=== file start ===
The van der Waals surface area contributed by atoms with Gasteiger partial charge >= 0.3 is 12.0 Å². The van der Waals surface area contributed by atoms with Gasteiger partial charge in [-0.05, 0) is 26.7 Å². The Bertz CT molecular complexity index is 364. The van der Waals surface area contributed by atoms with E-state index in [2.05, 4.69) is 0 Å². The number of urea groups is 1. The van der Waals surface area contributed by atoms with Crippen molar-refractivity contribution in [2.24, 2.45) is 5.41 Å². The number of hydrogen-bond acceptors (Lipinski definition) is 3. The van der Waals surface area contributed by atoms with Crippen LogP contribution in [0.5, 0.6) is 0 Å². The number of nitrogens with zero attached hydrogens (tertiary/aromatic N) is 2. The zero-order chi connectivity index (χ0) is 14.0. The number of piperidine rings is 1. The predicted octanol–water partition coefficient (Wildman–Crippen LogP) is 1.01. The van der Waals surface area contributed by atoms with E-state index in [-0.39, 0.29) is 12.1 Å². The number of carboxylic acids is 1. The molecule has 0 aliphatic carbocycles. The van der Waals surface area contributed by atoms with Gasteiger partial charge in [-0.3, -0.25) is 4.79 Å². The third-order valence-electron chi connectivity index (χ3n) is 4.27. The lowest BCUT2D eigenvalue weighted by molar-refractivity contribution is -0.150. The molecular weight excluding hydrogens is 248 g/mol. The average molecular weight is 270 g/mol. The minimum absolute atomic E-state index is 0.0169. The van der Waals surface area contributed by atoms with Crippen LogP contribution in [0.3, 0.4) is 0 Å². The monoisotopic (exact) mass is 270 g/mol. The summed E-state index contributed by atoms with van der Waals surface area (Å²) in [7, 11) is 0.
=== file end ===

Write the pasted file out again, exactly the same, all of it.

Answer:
The van der Waals surface area contributed by atoms with Gasteiger partial charge >= 0.3 is 12.0 Å². The van der Waals surface area contributed by atoms with Gasteiger partial charge in [-0.05, 0) is 26.7 Å². The Bertz CT molecular complexity index is 364. The van der Waals surface area contributed by atoms with E-state index in [2.05, 4.69) is 0 Å². The number of urea groups is 1. The van der Waals surface area contributed by atoms with Crippen molar-refractivity contribution in [2.24, 2.45) is 5.41 Å². The number of hydrogen-bond acceptors (Lipinski definition) is 3. The van der Waals surface area contributed by atoms with Crippen LogP contribution in [0.5, 0.6) is 0 Å². The number of nitrogens with zero attached hydrogens (tertiary/aromatic N) is 2. The zero-order chi connectivity index (χ0) is 14.0. The number of piperidine rings is 1. The predicted octanol–water partition coefficient (Wildman–Crippen LogP) is 1.01. The van der Waals surface area contributed by atoms with E-state index in [-0.39, 0.29) is 12.1 Å². The number of carboxylic acids is 1. The molecule has 0 aliphatic carbocycles. The van der Waals surface area contributed by atoms with Gasteiger partial charge in [-0.3, -0.25) is 4.79 Å². The third-order valence-electron chi connectivity index (χ3n) is 4.27. The lowest BCUT2D eigenvalue weighted by molar-refractivity contribution is -0.150. The molecular weight excluding hydrogens is 248 g/mol. The average molecular weight is 270 g/mol. The minimum absolute atomic E-state index is 0.0169. The van der Waals surface area contributed by atoms with Crippen LogP contribution in [0.3, 0.4) is 0 Å². The monoisotopic (exact) mass is 270 g/mol. The summed E-state index contributed by atoms with van der Waals surface area (Å²) in [7, 11) is 0.